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Build a reporting dashboard

This example aims to help you build a Soda Cloud reporting dashboard using the Reporting API. The dashboard enables your team to understand how healthy your data is and how the team is using Soda Cloud. The following diagram represents the system this example builds.

Overview of API to Dashboards system

Set up a virtual Python environment
Set up Python ingestion
Capture data from your Soda Cloud account
Move the captured data into a SQL warehouse
Build a Dataset Health-Over-Time dashboard
Go further


  • You have some knowledge of Python and are familiar with pandas and HTTP request libraries such as httpx.
  • You have installed Python 3.8 or later.
  • You have a Soda Cloud account.
  • You have installed Soda SQL in your environment and connected it to your Soda Cloud account.
  • You have used Soda SQL to run at least one scan against data in a dataset.
  • You are familiar with the Soda Cloud Reporting API.

Set up a virtual Python environment

1. As per best practice, set up a Python virtual environment for each project you have so that you can keep your setups isolated and avoid library clashes. The example below uses the built-in venv module.

python3 -m venv ~/venvs/soda-reporting-api-ingest

2. Activate the virtual environment using the following command.

source ~/venvs/soda-reporting-api-ingest

Depending on your shell and the folder you work in, the output appears similar to the following output.

(soda-reporting-api-ingest) -> ~/workspace/soda_reporting_ingestion git(main):

3. When you have completed this tutorial, you can deactivate your virtual environment using the following command.


Set up Python ingestion

1. To connect to the API endpoints you want to acccess, use an HTTP request library. This tutorial uses httpx, but you can use any HTTP request library you prefer. Use the following command to install httpx.

pip install httpx pandas sqlalchemy

2. This examples moves the data it captures from your Soda Cloud account into a Snowflake warehouse; it requires the snowflake-sqlalchemy SQLAlchemy plugin. If you use a different type of warehouse, find a corresponding plugin, or check SQLAlchemy built-in database compatibility. Alternatively, you can list and save all the requirements in a requirements.txt file and install them from the command-line using pip install -r requirements.txt.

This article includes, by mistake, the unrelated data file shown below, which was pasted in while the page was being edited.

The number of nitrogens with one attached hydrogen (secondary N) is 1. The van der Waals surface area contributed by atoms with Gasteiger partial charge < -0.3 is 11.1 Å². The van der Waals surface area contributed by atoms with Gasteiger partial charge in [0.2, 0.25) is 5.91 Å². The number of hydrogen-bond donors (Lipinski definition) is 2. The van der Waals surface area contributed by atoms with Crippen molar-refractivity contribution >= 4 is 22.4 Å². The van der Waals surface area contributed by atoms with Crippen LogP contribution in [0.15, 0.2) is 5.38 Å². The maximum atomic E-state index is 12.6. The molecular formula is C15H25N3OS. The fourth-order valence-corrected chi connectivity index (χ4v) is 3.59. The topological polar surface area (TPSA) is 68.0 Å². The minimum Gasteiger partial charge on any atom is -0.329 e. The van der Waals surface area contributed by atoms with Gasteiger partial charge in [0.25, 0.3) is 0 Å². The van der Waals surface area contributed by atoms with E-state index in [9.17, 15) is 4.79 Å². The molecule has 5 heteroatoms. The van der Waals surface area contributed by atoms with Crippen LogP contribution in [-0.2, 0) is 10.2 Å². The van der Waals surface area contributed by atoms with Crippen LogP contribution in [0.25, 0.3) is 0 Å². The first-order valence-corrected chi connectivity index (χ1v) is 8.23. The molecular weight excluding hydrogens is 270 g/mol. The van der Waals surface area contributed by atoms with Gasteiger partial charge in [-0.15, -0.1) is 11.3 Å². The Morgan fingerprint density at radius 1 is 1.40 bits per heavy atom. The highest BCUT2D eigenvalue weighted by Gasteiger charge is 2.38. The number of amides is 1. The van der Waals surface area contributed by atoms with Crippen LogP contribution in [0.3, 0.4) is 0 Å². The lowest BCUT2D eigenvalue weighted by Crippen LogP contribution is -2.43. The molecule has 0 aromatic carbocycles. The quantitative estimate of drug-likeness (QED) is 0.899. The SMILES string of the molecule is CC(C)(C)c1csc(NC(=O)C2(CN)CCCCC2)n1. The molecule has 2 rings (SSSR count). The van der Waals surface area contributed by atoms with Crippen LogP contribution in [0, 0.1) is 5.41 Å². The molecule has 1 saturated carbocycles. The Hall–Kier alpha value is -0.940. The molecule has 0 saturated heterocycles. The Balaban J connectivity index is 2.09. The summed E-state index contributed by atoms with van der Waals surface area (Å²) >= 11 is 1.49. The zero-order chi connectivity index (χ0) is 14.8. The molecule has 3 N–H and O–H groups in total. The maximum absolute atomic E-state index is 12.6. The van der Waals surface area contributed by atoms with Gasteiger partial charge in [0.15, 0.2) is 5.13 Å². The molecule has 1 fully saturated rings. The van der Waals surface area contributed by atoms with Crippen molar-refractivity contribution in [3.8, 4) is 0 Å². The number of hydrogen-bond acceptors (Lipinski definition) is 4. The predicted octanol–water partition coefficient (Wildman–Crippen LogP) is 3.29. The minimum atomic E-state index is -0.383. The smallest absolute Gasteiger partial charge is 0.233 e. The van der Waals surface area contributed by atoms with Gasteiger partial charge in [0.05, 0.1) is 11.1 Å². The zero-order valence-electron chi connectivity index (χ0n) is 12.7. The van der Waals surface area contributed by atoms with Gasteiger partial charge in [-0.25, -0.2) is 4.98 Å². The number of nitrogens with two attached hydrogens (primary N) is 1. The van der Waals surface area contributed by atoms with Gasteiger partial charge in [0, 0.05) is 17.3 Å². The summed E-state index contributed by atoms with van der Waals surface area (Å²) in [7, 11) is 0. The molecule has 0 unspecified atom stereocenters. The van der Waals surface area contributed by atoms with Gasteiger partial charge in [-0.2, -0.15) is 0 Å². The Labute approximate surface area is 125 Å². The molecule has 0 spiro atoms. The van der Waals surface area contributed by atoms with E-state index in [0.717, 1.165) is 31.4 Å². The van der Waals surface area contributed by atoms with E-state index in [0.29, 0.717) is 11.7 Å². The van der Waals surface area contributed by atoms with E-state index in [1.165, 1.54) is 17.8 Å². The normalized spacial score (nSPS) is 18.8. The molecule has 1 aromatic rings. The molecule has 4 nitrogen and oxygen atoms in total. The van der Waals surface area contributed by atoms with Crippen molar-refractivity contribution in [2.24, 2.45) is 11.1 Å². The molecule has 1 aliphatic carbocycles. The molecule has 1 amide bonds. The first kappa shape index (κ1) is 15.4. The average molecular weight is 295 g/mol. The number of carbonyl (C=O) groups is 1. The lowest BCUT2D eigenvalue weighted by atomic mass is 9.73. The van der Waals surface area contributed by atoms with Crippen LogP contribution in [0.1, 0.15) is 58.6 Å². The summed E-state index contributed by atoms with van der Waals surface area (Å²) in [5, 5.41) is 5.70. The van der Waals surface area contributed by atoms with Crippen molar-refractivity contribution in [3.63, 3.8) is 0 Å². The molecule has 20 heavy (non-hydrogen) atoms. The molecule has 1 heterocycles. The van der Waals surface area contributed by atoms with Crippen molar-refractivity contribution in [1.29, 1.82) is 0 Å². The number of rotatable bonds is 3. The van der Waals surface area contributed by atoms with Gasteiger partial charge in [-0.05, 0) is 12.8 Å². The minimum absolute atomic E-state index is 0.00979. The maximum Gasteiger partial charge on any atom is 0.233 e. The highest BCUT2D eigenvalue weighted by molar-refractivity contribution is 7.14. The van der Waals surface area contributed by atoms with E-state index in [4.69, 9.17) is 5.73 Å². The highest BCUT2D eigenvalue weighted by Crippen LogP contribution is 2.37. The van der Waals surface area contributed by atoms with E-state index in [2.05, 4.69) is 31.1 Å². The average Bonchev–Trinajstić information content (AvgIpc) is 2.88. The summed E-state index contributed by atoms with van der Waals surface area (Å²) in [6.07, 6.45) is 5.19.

3. Configure a few variables in a Python dictionary to contain static information such as the API URL and the endpoints to which you want to connect. Also, because the Soda Cloud Reporting API is not open to the entire web and it needs to identify your Soda Cloud account, create a data class to contain your Soda Cloud authentication credentials as per the following. You authenticate to the Reporting API using HTTP Basic Authentication and your Soda Cloud username and password.

from dataclasses import dataclass
from typing import Dict

import httpx
import pandas as pd


    "dataset_health": "/quality/dataset_health",
    "datasets": "/coverage/datasets",

# you can assign defaults in the classes, if you prefer
class ApiAuth:
	soda_username: str
	soda_password: str

4. All the Reporting API payloads have the following structure.

  "resource": "string",
  "data": ...

In most cases, the data object is a list of dicts but for the dataset_coverage endpoint, it is a dict of dicts. Therefore, you must define a function called get_results which issues the HTTP request and returns a well-formed pandas DataFrame.

def get_results(url: str, api_credentials: ApiAuth) -> pd.DataFrame:
	request_result =, auth=(api_credentials.soda_username, api_credentials.soda_password))

	# check that the response is good
	if request_result.status_code == 200:
		result_json = request_result.json().get("data", {})
		return pd.DataFrame.from_records(result_json)
		raise httpx.RequestError(f"{request_result.status_code=}, {request_result.json()=}")

Capture data from your Soda Cloud account

1. Use the following code to capture data from the datasets endpoint.

api_credentials = ApiAuth(soda_username='', soda_password='fizzIsMoreThanBuzzAtSoda')

datasets = get_results(

2. Since the dataset object is a pandas.DataFrame, view its head with the following pandas command.


The output appears similar to the following example.

| dataset_id                           | dataset_name | tags | number_of_failed_tests | is_deleted | last_scan_time                   | 
| ------------------------------------ | ------------ | ---- | ---------------------- | ---------- | -------------------------------- |
| 0301f146-3a0f-4437-b8cf-974936cbffda | subscription | []   | 0                      | False      | 2021-09-16T12:43:59.493882+00:00 |
| 3927e0eb-e543-4ef5-9626-08cb220cc43a | esg          | []   | 1                      | False      | 2021-07-05T09:26:48.948338+00:00 |
| 39628650-59f5-4801-8dfe-5b063e5d611c | products     | []   | 3                      | False      | 2021-11-04T08:13:15.173895+00:00 |
| 3b6b8f89-c450-4eb0-b910-92a29a0757a9 | booleancheck | []   | 0                      | False      | 2021-08-25T12:42:22.133490+00:00 |
| 450f5de3-3b79-4fe5-a781-3e7441e06a70 | customers    | []   | 3                      | False      | 2021-11-04T08:12:43.519556+00:00 |

3. Ensure that the content of the tags column is compatible with most SQL databases. Because tags in Soda are a list of strings, convert the array into a string of comma-separated strings.

datasets["tags"] = datasets["tags"].str.join(',')

4. The dataset_health endpoint tracks the number of tests that passed per dataset per scan date and calculates a percentage_of_passing_tests to use as your dataset health score. Capture the data from this endpoint as the following.

dataset_health = get_results(